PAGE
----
Soil carbon is the key driver to healthy soils; the key driver to soil carbon is plant life. Healthy plant life draws carbon from the atmosphere, storing the resource in their leaves and branches, sinking it into the soil through the plants’ roots.
Under the surface, the process of transferring atmospheric carbon to the soil delivers essential nutrients, enhancing the microbiome and soil structure. In a self-perpetuating cycle, as the plant absorbs more carbon and grows through the photosynthesis process, the plant’s capacity to absorb increases.
When soil is left undisturbed and tillage is minimised through thoughtful soil management, this positive feedback loop is retained and carbon is effectively captured under the soil in the carbon sequestration process.
Deconstructing Carbon Terminology
Climate Positive describes a relationship with carbon wherein carbon sequestered is greater than carbon emitted – a step beyond carbon neutral.
To put it simply, there is no standardised way to define ‘sustainable’ in terms of the environment, and this topic is cause of much debate.
Good Earth Cotton® considers sustainable to refer to practices which cause little or no damage to the environment and therefore able to be continued for an extended period of time.
A life cycle analysis (LCA) is an analysis technique used to assess environmental impacts associated with all the stages of a product’s life.
Cradle-to-farm-gate is an assessment of a partial product life cycle from resource extraction (cradle) to the farm gate.
Good Earth Cotton® is guided by standards from the International Organisation for Standardisation. ISO standards and publications accelerate the successful achievement of the Paris agreement, London Declaration, and United Nations call for Action on Adaptation and Resilience. The ISO 1400 family standards contribute to the United Nations Sustainable Development Goals and play an essential role in the climate agenda, helping to monitor climate change, quantify GHG emissions and promote good practice.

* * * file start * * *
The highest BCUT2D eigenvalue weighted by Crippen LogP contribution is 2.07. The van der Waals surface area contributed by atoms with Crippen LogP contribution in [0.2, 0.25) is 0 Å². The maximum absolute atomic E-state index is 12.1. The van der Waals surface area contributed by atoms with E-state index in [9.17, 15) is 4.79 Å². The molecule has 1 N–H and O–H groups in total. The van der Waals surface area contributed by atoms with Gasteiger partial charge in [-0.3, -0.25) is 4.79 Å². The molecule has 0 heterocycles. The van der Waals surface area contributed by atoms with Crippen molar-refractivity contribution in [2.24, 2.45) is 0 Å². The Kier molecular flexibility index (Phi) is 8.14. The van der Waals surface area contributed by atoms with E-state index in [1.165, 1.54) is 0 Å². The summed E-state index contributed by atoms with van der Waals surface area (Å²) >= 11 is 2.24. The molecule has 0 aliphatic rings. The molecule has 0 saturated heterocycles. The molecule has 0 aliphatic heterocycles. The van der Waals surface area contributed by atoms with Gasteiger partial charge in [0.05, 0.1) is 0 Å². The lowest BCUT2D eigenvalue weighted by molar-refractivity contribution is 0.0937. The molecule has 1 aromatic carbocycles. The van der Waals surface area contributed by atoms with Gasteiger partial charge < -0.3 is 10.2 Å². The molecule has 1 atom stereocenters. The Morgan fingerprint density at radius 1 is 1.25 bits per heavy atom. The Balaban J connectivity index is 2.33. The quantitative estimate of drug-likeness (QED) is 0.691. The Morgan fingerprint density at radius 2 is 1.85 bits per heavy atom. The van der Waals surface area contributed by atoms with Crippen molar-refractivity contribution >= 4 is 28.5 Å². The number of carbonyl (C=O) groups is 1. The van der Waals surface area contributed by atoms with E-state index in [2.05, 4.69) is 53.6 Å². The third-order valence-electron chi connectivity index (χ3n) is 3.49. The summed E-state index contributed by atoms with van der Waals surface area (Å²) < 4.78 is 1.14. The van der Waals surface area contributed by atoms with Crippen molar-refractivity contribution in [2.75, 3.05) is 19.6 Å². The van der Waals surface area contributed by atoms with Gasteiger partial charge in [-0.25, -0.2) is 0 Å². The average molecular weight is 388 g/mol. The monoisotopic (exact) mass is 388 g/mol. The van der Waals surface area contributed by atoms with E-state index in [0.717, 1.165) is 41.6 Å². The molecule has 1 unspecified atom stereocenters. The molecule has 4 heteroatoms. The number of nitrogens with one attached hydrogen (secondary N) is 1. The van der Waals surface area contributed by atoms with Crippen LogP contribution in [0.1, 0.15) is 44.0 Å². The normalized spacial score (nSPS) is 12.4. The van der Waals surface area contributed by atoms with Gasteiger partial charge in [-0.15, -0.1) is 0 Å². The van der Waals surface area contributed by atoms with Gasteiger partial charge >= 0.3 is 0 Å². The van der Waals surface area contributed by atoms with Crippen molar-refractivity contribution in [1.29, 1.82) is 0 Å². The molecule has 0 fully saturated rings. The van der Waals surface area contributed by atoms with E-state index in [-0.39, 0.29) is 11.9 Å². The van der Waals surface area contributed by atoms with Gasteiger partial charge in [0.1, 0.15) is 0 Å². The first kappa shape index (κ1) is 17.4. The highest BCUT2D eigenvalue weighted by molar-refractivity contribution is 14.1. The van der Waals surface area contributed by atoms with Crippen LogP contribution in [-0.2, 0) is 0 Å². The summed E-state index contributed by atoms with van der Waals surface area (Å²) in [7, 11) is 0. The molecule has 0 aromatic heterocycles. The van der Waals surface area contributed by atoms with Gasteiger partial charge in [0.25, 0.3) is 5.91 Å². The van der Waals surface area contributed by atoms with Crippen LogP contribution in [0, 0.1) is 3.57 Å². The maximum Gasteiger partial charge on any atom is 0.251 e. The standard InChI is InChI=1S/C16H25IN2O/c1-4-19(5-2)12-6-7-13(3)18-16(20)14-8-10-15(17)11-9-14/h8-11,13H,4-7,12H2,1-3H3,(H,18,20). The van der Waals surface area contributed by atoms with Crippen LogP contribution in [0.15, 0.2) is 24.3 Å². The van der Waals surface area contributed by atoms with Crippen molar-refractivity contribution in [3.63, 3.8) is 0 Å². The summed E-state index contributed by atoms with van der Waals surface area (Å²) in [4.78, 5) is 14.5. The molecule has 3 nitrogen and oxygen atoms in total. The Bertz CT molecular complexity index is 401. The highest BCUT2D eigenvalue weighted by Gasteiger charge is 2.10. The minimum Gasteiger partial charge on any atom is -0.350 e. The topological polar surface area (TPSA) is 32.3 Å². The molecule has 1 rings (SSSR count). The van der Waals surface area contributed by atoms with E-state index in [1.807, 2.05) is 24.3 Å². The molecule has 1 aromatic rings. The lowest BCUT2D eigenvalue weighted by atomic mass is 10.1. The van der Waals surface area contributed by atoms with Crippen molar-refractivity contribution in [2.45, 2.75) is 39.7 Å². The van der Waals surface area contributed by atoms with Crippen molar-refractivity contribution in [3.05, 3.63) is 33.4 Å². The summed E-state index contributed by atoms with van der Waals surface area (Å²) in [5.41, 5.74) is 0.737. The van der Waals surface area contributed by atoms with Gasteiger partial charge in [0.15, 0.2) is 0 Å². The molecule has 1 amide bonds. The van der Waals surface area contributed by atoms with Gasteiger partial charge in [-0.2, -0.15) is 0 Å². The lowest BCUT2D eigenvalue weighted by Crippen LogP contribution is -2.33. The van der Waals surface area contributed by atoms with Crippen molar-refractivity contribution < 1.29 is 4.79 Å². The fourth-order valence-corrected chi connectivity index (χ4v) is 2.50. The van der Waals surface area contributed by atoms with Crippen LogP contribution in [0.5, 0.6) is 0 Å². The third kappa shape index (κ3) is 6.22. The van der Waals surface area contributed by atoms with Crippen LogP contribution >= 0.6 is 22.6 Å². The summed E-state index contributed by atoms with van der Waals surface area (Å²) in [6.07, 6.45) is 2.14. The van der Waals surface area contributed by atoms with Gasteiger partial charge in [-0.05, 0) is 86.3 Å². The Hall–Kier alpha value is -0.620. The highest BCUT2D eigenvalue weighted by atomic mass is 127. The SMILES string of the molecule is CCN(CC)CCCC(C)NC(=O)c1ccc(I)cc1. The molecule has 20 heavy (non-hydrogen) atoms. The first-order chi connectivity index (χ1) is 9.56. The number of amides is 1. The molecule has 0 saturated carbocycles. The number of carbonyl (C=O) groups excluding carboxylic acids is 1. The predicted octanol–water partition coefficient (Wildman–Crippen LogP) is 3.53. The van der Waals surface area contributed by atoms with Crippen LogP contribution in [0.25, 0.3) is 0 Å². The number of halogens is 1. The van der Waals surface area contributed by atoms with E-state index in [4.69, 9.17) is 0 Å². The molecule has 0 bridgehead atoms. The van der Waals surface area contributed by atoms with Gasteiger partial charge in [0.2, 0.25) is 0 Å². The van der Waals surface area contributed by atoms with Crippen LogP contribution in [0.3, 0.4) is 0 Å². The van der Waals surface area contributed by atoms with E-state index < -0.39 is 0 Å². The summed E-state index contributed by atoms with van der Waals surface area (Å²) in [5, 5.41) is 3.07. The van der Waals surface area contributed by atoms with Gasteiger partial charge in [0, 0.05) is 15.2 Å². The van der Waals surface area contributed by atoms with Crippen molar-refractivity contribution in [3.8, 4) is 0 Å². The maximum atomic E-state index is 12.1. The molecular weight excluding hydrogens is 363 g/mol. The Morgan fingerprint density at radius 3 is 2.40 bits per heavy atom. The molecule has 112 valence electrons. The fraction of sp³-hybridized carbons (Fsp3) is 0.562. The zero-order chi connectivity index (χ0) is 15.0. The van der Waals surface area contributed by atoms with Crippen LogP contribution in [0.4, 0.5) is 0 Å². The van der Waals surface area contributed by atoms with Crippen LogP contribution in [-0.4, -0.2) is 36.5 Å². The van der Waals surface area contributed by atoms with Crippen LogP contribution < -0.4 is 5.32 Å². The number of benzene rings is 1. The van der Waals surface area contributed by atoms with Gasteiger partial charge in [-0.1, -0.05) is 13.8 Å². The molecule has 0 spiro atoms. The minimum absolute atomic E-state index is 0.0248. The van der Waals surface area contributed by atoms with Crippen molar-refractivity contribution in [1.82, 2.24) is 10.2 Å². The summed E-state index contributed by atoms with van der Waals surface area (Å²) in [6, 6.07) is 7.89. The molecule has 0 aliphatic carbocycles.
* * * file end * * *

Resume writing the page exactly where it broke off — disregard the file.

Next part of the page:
ISO 14044:2006 specifies requirements and provides guidelines for life cycle assessment (LCA) including: definition of the goal and scope of the LCA Sustainable Development Goal #12 and #13.
ISO 14040:2006 describes the principles and framework for life cycle assessment (LCA) Sustainable Development Goal #13.
ISO 14064-2:2019 gives specifications for the quantification, monitoring and validation/ verification of GHG emissions. Sustainable Development Goal #9 and #13.
Carbon Case Study
The First Good Earth Cotton® Farm
In Northern New South Wales, Australia, the first Good Earth Cotton® farm is our own research and development hub. Serving as a base, it is from here we are able to pursue best-practice in modern regenerative agriculture with state of the art agricultural technology.
Results of effective carbon sequestration and management
The home of Good Earth Cotton® reliably produces cotton with a climate positive result – total carbon sequestered is more than total carbon emissions of the cotton to farm gate.
This climate positive output contributes to offsetting subsequent emissions per bale associated with shipping and downstream processing of the cotton lint.
Excerpt of evaluation conducted by a third-party.
This analysis evaluates the carbon footprint of cotton produced on-farm and greenhouse gas (GHG) emissions reductions and removal enhancements in 2020/21 compared to the baseline of 2017/2018. The GHG emissions assessment was performed using the attributional life cycle assessment (aLCA) approach in compliance with ISO 140401 framework and ISO 140442 requirements. The methodology and calculations are detailed in the Carbon Friendly Standard V1.4., which complies with ISO 14064-2 (2019) Standard. The assessment was undertaken for a ‘cradle-to-farm gate’ system boundary and was based on primary inventory data collected from the farm. The inventory data covered all relevant sources of emissions, from the direct emissions of farm inputs, farming practices and cultivation activities (scope 1 emissions) to indirect emissions resulting from the production of farm inputs and transports to the farm (scope 3 emissions) as well as emissions from grid electricity consumption (scope 2). Two carbon sinks were considered for the Keytah production system; these sinks were SOC improvement and carbon sequestration in the native vegetation area. Background inventory data (i.e. emissions factors for the production of farm inputs and transports) was taken from literature and the Australian Life cycle inventory (AusLCI) database where applicable.
This assessment confirms that the cotton production system at the reported Good Earth Cotton® farm are Carbon Net-ZeroPLUS with GHG emission removals by the Carbon Friendly Standard V1.4.